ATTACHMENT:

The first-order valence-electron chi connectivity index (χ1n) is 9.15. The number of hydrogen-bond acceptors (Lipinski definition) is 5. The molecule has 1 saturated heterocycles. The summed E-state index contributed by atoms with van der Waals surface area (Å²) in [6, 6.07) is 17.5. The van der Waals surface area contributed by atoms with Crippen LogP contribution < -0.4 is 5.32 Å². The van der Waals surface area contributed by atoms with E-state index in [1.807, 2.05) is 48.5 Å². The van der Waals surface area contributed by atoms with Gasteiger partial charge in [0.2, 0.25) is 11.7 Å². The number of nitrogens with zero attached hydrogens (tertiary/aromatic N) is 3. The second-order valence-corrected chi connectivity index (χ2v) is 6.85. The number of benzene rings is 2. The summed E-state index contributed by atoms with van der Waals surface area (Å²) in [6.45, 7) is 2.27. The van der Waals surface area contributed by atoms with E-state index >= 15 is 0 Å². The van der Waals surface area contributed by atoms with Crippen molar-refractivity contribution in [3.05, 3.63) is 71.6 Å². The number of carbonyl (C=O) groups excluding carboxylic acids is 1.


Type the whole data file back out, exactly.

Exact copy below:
The first-order valence-electron chi connectivity index (χ1n) is 9.15. The number of hydrogen-bond acceptors (Lipinski definition) is 5. The molecule has 1 saturated heterocycles. The summed E-state index contributed by atoms with van der Waals surface area (Å²) in [6, 6.07) is 17.5. The van der Waals surface area contributed by atoms with Crippen LogP contribution < -0.4 is 5.32 Å². The van der Waals surface area contributed by atoms with E-state index in [1.807, 2.05) is 48.5 Å². The van der Waals surface area contributed by atoms with Gasteiger partial charge in [0.2, 0.25) is 11.7 Å². The number of nitrogens with zero attached hydrogens (tertiary/aromatic N) is 3. The second-order valence-corrected chi connectivity index (χ2v) is 6.85. The number of benzene rings is 2. The summed E-state index contributed by atoms with van der Waals surface area (Å²) in [6.45, 7) is 2.27. The van der Waals surface area contributed by atoms with E-state index >= 15 is 0 Å². The van der Waals surface area contributed by atoms with Crippen molar-refractivity contribution in [3.05, 3.63) is 71.6 Å². The number of carbonyl (C=O) groups excluding carboxylic acids is 1.